<big id="fnlrb"></big>

<em id="fnlrb"><nobr id="fnlrb"></nobr></em>
<strike id="fnlrb"><th id="fnlrb"></th></strike>
<listing id="fnlrb"></listing><form id="fnlrb"></form>
    <progress id="fnlrb"><th id="fnlrb"><listing id="fnlrb"></listing></th></progress><meter id="fnlrb"></meter>
    <sub id="fnlrb"><address id="fnlrb"><thead id="fnlrb"></thead></address></sub>
    <listing id="fnlrb"><progress id="fnlrb"><listing id="fnlrb"></listing></progress></listing>

        <listing id="fnlrb"><th id="fnlrb"><listing id="fnlrb"></listing></th></listing>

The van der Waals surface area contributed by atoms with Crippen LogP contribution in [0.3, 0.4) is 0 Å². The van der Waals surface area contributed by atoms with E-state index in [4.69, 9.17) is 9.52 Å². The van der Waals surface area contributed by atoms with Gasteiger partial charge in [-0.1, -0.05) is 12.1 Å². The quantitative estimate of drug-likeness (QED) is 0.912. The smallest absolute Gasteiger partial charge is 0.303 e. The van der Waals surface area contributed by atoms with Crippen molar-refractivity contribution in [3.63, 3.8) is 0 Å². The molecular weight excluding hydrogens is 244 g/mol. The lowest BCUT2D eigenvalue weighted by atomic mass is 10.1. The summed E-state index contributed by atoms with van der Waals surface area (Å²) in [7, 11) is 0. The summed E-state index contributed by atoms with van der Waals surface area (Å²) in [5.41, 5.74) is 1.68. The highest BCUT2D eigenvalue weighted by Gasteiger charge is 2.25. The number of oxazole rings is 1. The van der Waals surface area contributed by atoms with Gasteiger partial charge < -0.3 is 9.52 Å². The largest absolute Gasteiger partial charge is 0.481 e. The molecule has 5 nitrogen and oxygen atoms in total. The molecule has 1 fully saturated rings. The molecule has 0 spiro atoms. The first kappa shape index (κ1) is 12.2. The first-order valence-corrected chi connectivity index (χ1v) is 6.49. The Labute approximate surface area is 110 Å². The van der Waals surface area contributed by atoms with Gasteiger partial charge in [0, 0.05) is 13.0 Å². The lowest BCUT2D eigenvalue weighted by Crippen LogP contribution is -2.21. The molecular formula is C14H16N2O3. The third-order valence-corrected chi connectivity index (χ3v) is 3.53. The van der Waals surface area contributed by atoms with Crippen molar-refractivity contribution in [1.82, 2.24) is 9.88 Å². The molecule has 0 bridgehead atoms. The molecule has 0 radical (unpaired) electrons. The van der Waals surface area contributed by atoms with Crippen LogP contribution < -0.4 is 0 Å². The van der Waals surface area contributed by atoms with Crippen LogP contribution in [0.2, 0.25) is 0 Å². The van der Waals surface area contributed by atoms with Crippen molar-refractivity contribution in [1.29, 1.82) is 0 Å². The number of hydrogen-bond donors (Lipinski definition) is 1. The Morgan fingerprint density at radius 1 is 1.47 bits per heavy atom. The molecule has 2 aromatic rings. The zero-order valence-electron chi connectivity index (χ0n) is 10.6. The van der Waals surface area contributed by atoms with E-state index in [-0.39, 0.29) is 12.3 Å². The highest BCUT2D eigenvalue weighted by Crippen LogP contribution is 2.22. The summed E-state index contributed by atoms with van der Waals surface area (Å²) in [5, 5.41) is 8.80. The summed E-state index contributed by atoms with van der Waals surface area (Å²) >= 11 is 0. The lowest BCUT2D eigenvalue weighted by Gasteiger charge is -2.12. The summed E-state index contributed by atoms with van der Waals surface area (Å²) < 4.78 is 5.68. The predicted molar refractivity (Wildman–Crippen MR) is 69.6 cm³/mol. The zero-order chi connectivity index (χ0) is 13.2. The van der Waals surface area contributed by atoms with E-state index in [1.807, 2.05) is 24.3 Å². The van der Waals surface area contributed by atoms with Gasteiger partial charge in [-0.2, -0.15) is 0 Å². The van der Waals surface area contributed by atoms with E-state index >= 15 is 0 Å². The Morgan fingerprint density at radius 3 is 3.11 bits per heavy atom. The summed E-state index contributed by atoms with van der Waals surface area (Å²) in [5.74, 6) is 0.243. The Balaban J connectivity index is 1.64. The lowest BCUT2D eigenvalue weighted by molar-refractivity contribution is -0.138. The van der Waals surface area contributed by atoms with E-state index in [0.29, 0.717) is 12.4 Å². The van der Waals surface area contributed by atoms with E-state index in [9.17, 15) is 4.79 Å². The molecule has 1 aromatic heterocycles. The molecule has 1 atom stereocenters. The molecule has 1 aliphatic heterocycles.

Carving and inlaying are becoming lost arts. Many cabinetmakers use carved components that are made on carving machines. These carvings leave something to be desired by the purist. Primarily, they lack the detail of hand carved wood, but additionally, the uniformity and lack of character detracts from the authenticity. I do all carving by hand, with chisels and mallets and a discerning eye. The results more closely duplicate the character of the originals than any machine can.

        Inlay and decorative veneer work is, on some reproduction furniture, an overlay of die stamped veneers. The originals were inlaid with exotic hardwoods entirely by hand, each piece cut and inlaid into the surface individually. Here I am able to do the same, as shown on the Mahogany English Dresser with Ebony Inlay.